Wednesday, March 18, 2015
The Health Concerns in Wearable Tech
MARCH 18, 2015
By NICK BILTON
EDITORS’ NOTE APPENDED
In 1946, a new advertising campaign appeared in magazines with a picture of a doctor in a lab coat holding a cigarette and the slogan, “More doctors smoke Camels than any other cigarette.” No, this wasn’t a spoof. Back then, doctors were not aware that smoking could cause cancer, heart disease and lung disease.
In a similar vein, some researchers and consumers are now asking whether wearable computers will be considered harmful in several decades’ time.
We have long suspected that cellphones, which give off low levels of radiation, could lead to brain tumors, cancer, disturbed blood rhythms and other health problems if held too close to the body for extended periods.
Yet here we are in 2015, with companies like Apple and Samsung encouraging us to buy gadgets that we should attach to our bodies all day long.
While there is no definitive research on the health effects of wearable computers (the Apple Watch isn’t even on store shelves yet), we can hypothesize a bit from existing research on cellphone radiation.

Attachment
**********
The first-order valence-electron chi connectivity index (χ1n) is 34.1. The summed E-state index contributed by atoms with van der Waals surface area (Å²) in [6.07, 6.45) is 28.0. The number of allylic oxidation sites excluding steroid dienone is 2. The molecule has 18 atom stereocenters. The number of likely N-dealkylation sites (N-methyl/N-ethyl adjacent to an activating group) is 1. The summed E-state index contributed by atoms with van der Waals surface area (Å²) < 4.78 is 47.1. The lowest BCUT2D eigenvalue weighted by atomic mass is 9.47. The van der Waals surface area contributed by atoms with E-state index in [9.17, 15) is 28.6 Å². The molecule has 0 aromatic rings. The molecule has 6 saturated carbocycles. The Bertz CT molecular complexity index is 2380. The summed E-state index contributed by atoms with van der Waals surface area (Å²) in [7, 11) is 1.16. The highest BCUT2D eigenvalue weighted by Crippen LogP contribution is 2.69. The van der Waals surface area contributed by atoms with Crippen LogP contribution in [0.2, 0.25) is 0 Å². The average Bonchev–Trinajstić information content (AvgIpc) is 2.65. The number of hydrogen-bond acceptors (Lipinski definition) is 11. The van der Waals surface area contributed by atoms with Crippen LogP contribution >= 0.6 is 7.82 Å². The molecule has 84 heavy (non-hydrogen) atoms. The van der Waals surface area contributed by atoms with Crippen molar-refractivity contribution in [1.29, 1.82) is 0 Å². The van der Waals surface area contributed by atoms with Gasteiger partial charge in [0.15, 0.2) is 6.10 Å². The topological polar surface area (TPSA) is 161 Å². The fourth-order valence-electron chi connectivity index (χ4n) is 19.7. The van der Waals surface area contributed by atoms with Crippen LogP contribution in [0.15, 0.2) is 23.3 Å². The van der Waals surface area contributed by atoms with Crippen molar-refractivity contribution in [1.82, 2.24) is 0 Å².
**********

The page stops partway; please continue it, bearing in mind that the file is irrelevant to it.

The most definitive and arguably unbiased results in this area come from the International Agency for Research on Cancer, a panel within the World Health Organization that consisted of 31 scientists from 14 countries.
After dissecting dozens of peer-reviewed studies on cellphone safety, the panel concluded in 2011 that cellphones were “possibly carcinogenic” and that the devices could be as harmful as certain dry-cleaning chemicals and pesticides. (Note that the group hedged its findings with the word “possibly.”)
The W.H.O. panel concluded that the farther away a device is from one’s head, the less harmful — so texting or surfing the Web will not be as dangerous as making calls, with a cellphone inches from the brain. (This is why there were serious concerns about Google Glass when it was first announced and why we’ve been told to use hands-free devices when talking on cellphones.)